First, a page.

Therefore, if M Blue square Blue square Blue square Blue square be of Black circle a greater multiple than m Black circle is, then M Yellow diamond Yellow diamond Yellow diamond Yellow diamond is a greater multiple of Red home than m Red home is; that is, if M Blue square Blue square Blue square Blue square be greater than m Black circle , then M Yellow diamond Yellow diamond Yellow diamond Yellow diamond will be greater than m Red home ; in the ſame manner it can be ſhewn, if M Blue square Blue square Blue square Blue square be equal m Black circle , then
M Yellow diamond Yellow diamond Yellow diamond Yellow diamond will be equal m Red home .

And, generally, if M Blue square Blue square Blue square Blue square >, = or < m Black circle
then M Yellow diamond Yellow diamond Yellow diamond Yellow diamond will be >, = or < m Red home ;
by the fifth definition,
Blue square Blue square Blue square Blue square : Black circle :: Yellow diamond Yellow diamond Yellow diamond Yellow diamond : Red home .

Next, let Black circle be the ſame part of Blue square Blue square Blue square Blue square
that Red home is of Yellow diamond Yellow diamond Yellow diamond Yellow diamond .

In this caſe alſo Black circle : Blue square Blue square Blue square Blue square :: Red home : Yellow diamond Yellow diamond Yellow diamond Yellow diamond .

For, becauſe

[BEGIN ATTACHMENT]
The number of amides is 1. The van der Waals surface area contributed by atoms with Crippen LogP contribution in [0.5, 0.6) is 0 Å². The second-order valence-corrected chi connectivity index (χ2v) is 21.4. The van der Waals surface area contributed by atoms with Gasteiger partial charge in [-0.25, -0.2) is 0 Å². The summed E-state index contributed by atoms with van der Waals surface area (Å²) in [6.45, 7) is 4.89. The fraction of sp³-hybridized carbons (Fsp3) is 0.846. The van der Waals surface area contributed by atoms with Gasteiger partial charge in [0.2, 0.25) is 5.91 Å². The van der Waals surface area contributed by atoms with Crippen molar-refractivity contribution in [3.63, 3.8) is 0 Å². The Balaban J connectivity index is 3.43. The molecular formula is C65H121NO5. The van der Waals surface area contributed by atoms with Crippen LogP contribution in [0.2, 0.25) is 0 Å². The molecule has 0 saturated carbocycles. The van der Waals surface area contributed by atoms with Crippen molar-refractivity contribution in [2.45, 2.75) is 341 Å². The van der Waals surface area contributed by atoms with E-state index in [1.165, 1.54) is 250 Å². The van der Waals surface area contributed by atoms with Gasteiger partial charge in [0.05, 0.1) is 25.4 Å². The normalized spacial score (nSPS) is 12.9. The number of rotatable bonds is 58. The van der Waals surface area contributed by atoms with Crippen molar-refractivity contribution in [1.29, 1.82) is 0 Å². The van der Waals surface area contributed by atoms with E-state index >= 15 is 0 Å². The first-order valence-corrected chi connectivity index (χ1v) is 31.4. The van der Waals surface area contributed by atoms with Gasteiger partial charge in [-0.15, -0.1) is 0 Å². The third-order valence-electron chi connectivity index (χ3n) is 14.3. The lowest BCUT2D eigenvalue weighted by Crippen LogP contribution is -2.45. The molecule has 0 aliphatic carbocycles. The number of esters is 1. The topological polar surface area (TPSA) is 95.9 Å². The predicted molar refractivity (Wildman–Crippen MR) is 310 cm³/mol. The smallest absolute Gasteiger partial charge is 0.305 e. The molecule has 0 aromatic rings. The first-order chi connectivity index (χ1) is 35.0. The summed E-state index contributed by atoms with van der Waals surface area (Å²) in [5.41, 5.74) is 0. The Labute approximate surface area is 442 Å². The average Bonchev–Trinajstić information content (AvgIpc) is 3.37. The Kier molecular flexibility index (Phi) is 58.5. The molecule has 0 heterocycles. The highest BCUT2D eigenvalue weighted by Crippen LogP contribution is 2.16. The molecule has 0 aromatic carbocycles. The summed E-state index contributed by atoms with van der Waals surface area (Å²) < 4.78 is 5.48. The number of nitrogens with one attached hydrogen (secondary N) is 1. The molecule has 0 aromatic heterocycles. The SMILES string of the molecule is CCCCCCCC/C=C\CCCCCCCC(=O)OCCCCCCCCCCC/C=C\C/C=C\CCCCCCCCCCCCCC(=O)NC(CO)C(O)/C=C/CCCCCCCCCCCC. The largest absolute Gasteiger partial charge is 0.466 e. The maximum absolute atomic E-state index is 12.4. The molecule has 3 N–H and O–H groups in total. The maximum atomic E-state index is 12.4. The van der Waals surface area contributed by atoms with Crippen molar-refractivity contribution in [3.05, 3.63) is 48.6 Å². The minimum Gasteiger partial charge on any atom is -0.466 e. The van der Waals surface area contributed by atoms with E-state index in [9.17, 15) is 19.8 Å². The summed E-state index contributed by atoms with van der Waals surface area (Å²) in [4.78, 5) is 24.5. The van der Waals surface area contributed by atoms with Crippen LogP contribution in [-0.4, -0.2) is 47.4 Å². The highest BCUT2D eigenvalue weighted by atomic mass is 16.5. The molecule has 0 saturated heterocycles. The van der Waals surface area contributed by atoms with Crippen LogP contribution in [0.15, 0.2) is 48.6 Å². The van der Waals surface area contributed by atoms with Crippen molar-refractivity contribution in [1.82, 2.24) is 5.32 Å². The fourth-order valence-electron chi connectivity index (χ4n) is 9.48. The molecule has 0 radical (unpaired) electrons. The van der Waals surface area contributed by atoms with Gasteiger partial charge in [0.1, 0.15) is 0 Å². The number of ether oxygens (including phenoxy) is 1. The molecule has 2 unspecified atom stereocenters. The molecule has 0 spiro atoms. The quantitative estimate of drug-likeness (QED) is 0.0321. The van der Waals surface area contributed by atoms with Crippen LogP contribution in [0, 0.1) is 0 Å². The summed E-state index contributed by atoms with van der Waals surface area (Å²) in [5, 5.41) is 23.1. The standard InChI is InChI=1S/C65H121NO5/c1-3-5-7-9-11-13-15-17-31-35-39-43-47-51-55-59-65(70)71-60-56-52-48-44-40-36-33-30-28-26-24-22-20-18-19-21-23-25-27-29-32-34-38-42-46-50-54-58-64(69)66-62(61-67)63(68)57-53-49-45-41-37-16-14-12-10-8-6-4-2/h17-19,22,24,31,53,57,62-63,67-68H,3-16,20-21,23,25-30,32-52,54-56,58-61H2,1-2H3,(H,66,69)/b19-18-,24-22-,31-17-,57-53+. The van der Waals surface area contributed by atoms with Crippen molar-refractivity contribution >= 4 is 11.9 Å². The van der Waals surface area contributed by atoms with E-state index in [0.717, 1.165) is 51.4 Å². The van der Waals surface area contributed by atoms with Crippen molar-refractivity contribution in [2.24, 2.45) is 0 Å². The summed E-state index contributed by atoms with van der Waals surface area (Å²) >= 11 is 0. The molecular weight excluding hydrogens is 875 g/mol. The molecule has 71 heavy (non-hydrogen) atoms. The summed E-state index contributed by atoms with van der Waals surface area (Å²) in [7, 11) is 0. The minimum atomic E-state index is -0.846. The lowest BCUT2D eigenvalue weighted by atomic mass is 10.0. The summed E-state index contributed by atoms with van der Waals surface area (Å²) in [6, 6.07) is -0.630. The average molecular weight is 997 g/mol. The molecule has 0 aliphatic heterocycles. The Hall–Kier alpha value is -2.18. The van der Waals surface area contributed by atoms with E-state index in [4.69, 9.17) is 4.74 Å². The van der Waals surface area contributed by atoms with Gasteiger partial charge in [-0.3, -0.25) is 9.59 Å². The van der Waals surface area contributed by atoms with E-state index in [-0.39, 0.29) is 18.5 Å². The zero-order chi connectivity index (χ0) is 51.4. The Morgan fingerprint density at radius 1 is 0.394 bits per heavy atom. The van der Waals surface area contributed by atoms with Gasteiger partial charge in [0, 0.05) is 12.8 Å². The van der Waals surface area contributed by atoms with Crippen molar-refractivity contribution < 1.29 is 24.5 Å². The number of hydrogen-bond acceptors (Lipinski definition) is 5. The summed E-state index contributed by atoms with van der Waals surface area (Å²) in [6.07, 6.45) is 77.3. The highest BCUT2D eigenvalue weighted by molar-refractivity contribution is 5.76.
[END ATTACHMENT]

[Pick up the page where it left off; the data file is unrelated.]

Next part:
Black circle is the ſame part of Blue square Blue square Blue square Blue square that Red home is of Yellow diamond Yellow diamond Yellow diamond Yellow diamond ,
therefore Blue square Blue square Blue square Blue square is the ſame multiple of Black circle
that Yellow diamond Yellow diamond Yellow diamond Yellow diamond is of Red home .

Therefore, by the preceding caſe,
Blue square Blue square Blue square Blue square : Black circle :: Yellow diamond Yellow diamond Yellow diamond Yellow diamond : Red home ;
and Black circle : Blue square Blue square Blue square Blue square :: Red home : Yellow diamond Yellow diamond Yellow diamond Yellow diamond ,
by propoſition B.

If the firſt be the ſame multiple, &c.

Proposition D. Theorem.

If the firſt be to the ſecond as the third to the fourth, and if the firſt be a multiple, or a part of the ſecond; the third is the ſame multiple, or the ſame part of the fourth.

Let Yellow circle Yellow circle Yellow circle : Black square :: Red diamond Red diamond Red diamond Red diamond : Blue home ;
and firſt, let Yellow circle Yellow circle Yellow circle be a multiple Black square ;
Red diamond Red diamond Red diamond Red diamond ſhall be the ſame multiple of Blue home .

Yellow circle Yellow circle Yellow circle Black square Red diamond Red diamond Red diamond Red diamond Blue home

Red dome Red dome Red dome Black drop Black drop Black drop Black drop

Take Red dome Red dome Red dome = Yellow circle Yellow circle Yellow circle .

Whatever multiple Yellow circle Yellow circle Yellow circle is of Black square
take Black drop Black drop Black drop Black drop the ſame multiple of Blue home ,
then, becauſe Yellow circle Yellow circle Yellow circle : Black square :: Red diamond Red diamond Red diamond Red diamond : Blue home
and of the ſecond and fourth, we have taken equimultiples,
Yellow circle Yellow circle Yellow circle and Black drop Black drop Black drop Black drop , therefore (B. 5. pr. 4),
Yellow circle Yellow circle Yellow circle : Red dome Red dome Red dome :: Red diamond Red diamond Red diamond Red diamond : Black drop Black drop Black drop Black drop , but (conſt.),